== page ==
Holy Trinity Lutheran Church, Bellerose, NY
13 June 2021 + Lectionary 11B (Pent. 3)
Rev. Josh Evans, preaching
View the entire installation liturgy below. The gospel reading and sermon begin at the 13:45 mark.
Good morning! My name is Pastor Josh Evans, and I have the privilege of serving the people of God at St. Philip Lutheran Church in Glenview, IL, a north suburb of Chicago. I am delighted to be with you today, and I bring you greetings on behalf of St. Philip and your siblings in Christ in the Metropolitan Chicago Synod.
Let us pray: O God, you are love. Let my words be your words. O God, you are love. Let us seek to understand with your heart. Amen.
* * *
It’s no secret that I don’t exactly have a green thumb. You know those large leafy green potted plants that are almost impossible to kill? Emphasis on “almost.”
So when these parables on agriculture and gardening come up, you could say I’m just a little outside of my field of expertise.
“The seed would sprout and grow, he does not know how…” I assure you the character in the parable isn’t the only one who “does not know how.”
When I was in seminary, I had the privilege of serving as sacristan of the chapel — caring for our sacred space where the community gathered for worship and dreaming up creative ways to engage the assembly in the times and seasons of the church year.
One year, just before Lent, we observed Transfiguration Sunday and, like many congregations, we marked the day by creatively burying the alleluia. During the liturgy, we invited those gathered to write down their hopes and visions for new life and resurrection — using paper embedded with wildflower seeds — and then we buried the paper in planters near the baptismal font.
Never having had experience with this seed paper before, I had my doubts: Will it work? Will the seeds actually sprout and grow? What if the package of paper I got from Amazon had somehow expired? Do seeds even expire? So … I bought some packets of morning glory seeds — and after the service, when no one was looking, I sprinkled a few seeds in each pot. The seeds would sprout and grow, I thought, and no one would know how…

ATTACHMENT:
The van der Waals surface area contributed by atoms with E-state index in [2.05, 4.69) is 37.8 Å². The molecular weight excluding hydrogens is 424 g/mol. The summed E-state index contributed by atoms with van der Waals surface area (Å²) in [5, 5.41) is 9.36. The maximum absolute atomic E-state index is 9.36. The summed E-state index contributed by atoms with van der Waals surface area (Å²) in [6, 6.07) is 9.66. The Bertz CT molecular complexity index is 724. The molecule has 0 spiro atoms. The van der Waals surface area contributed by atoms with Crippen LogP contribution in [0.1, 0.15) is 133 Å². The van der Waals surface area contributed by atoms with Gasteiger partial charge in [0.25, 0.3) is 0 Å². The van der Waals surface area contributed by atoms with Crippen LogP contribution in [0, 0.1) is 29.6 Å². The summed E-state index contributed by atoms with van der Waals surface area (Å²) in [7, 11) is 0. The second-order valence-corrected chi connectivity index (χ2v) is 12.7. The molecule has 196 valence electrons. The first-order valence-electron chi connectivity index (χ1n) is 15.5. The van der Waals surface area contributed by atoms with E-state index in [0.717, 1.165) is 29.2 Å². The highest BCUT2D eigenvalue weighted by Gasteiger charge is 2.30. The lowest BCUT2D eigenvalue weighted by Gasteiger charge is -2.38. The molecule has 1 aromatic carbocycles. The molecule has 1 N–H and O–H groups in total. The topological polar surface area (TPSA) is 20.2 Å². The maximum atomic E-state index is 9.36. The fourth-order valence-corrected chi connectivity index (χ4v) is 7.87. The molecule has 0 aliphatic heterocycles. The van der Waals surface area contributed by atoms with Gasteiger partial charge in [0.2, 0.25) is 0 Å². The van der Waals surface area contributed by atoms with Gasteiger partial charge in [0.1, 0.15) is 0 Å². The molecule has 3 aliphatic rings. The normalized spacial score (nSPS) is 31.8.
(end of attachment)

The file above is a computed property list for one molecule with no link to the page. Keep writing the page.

Ministry during this past year feels a little like that: Will the seeds sprout and grow? How do we know this is even working? Literally! Is the Facebook stream up? Is anyone even watching? Can they see the moving boxes, just outside of camera view, in my carefully staged home worship area in the corner of my dining room? Are we doing enough? Are we doing the “right” things? When is it safe to come back? What about the ones who don’t come back?
These questions and more are enough to fill any church leader — lay or ordained — with enough anxiety to keep you awake at two in the morning, typing a sermon that you’ll preach to a camera that you’re not sure anyone will even hear should the wifi decide to go out on Sunday morning (but I’m sure that’s never happened, right?).
If this past year has taught us anything, it’s that life is unpredictable. Think back to a year ago. When the world shut down seemingly overnight. When this installation was indefinitely postponed as other priorities took center stage. (Talk about a time to start a new call!)
Now, as the country begins to slowly, cautiously, optimistically emerge from the pandemic … as more people get fully vaccinated … as empty office desks are occupied once more … as church pews start to fill up … It’s easy enough to say things are getting “back to normal” … that “church is opening up again” … that the seeds long dormant are finally sprouting and growing.
But here’s the thing: the seeds have been sprouting and growing all along.
Church has never – not for one second – been closed. Buildings, maybe. But church has been thriving … possibly more than ever before. In my own congregation in the suburbs of Chicago, we have former members and family and friends joining us for worship and bible study from as far away as Florida. In the isolation of the past year, members well into their 80s and 90s have learned how to use Zoom and are connecting with each other in new ways.